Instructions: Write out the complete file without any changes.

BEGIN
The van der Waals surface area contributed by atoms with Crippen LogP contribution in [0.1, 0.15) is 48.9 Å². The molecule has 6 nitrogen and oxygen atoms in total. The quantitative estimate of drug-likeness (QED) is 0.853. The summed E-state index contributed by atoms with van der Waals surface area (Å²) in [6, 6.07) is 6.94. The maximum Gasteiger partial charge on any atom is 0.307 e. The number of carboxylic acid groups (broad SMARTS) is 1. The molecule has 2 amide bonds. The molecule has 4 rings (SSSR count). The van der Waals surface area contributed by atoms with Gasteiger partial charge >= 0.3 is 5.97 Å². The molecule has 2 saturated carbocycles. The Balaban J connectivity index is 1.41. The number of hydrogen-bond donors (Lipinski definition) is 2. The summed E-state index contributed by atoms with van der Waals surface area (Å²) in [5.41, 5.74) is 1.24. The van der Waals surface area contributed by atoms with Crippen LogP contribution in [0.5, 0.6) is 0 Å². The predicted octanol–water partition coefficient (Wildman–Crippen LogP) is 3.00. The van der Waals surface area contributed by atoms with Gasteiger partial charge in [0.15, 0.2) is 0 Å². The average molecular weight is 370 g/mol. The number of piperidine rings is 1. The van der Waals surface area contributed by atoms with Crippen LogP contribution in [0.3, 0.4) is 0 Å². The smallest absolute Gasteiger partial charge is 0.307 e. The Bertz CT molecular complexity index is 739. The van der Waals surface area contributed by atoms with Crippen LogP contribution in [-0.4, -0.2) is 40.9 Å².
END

The van der Waals surface area contributed by atoms with Crippen LogP contribution in [0.1, 0.15) is 48.9 Å². The molecule has 6 nitrogen and oxygen atoms in total. The quantitative estimate of drug-likeness (QED) is 0.853. The summed E-state index contributed by atoms with van der Waals surface area (Å²) in [6, 6.07) is 6.94. The maximum Gasteiger partial charge on any atom is 0.307 e. The number of carboxylic acid groups (broad SMARTS) is 1. The molecule has 2 amide bonds. The molecule has 4 rings (SSSR count). The van der Waals surface area contributed by atoms with Gasteiger partial charge >= 0.3 is 5.97 Å². The molecule has 2 saturated carbocycles. The Balaban J connectivity index is 1.41. The number of hydrogen-bond donors (Lipinski definition) is 2. The summed E-state index contributed by atoms with van der Waals surface area (Å²) in [5.41, 5.74) is 1.24. The van der Waals surface area contributed by atoms with Crippen LogP contribution in [0.5, 0.6) is 0 Å². The predicted octanol–water partition coefficient (Wildman–Crippen LogP) is 3.00. The van der Waals surface area contributed by atoms with Gasteiger partial charge in [0.15, 0.2) is 0 Å². The average molecular weight is 370 g/mol. The number of piperidine rings is 1. The van der Waals surface area contributed by atoms with Crippen LogP contribution in [0.3, 0.4) is 0 Å². The smallest absolute Gasteiger partial charge is 0.307 e. The Bertz CT molecular complexity index is 739. The van der Waals surface area contributed by atoms with Crippen LogP contribution in [-0.4, -0.2) is 40.9 Å².